About all modern medicine can do is stop the bleeding.  Anything that has been cut off , if it is reattached, is just a place holder and will never have much functionality.

I have never wanted to test how effective those modern (and expensive) table saws with moisture sensitive brakes on the blade really are.  I have seen the demonstrations using a hot dog but I still wouldn't put a body part in the place of the hot dog.

There is an old experession that the most dangerous people to work around are the newbies, becuae they are inexperienced and ignorant of dangers, and the old timers because they have become too casual about risks because they have been lucky and made it this far without a serious problem.

"Be careful" is not just a warning, it is a way of life and how to succeed at the craft.

"By hammer and hand all arts do stand."

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Picking wires out of your hide is why I wear my blacksmith apron when using a right angle grinder with a wire cup/wheel. I can stay out of the plane of rotation of a bench mounted wheel but not an angle grinder.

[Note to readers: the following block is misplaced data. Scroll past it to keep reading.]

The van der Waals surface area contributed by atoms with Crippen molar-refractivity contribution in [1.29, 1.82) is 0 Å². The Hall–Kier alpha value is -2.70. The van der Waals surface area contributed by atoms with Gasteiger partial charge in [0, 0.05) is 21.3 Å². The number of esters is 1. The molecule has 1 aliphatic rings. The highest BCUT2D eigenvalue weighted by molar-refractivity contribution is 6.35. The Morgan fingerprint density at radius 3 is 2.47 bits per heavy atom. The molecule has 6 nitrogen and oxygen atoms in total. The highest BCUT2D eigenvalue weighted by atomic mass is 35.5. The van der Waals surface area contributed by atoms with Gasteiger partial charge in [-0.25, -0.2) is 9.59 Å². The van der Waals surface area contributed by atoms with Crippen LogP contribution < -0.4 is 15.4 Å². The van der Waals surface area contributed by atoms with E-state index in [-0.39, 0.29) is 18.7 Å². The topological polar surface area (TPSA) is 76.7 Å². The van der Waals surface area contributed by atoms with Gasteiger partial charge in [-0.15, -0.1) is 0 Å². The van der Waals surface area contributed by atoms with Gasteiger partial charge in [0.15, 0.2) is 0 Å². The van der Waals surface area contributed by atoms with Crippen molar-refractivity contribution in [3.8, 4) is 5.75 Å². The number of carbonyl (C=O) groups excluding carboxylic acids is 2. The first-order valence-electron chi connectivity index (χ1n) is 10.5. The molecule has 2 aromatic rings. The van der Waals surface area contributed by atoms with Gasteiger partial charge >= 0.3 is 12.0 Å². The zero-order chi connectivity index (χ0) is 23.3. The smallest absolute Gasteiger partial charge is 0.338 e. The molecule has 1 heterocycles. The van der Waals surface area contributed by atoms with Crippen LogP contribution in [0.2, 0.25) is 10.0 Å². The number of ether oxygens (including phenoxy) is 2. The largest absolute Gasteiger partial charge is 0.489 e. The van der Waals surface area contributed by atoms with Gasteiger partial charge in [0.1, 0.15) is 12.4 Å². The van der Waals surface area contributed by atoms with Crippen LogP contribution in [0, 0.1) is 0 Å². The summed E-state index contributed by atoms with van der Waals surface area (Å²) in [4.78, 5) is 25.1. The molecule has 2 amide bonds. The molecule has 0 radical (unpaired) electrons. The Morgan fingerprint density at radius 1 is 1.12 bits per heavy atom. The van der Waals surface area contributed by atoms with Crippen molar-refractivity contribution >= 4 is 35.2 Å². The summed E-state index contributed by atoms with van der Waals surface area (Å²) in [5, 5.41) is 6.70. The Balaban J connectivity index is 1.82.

Having stray wires removed isn't the REALLY exciting bad thing a wire wheel or buff does. Get one tangled in your clothes, hair or body parts and they turn really unpleasant.

Road rash ain't so bad.

Frosty The Lucky.

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On 10/8/2022 at 4:01 PM, Frosty said:

Picking wires out of your hide is why I wear my blacksmith apron when using a right angle grinder with a wire cup/wheel. Frosty, Am guilty of not wearing an apron, and going to try to work smarter, at least when I think of it. 

 

Road rash ain't so bad.

Have not been there, nor do I want to find out on that one. Did get my feelers hurt recently when moving a fridge from upstairs apartment to the main house.  Got it down ok, but forgot (uneven ground) and exited concrete at an angle with about a 3" drop off on one wheel. The fridge won and I went sailing. Did massage nose quite well along the way, and when all dust settled just sat a bit and pondered it all.  

 

 

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It's funny using the angle grinder and wire brush is about the only time I wear it though seeing as I'm taking up knapping stone tools I'll be wearing it to keep sharper than a razor chips out of my pants and legs. 

Probably the most important safety rule for using power tools next to eye protection is NO LOOSE CLOTHING!

Frosty The Lucky.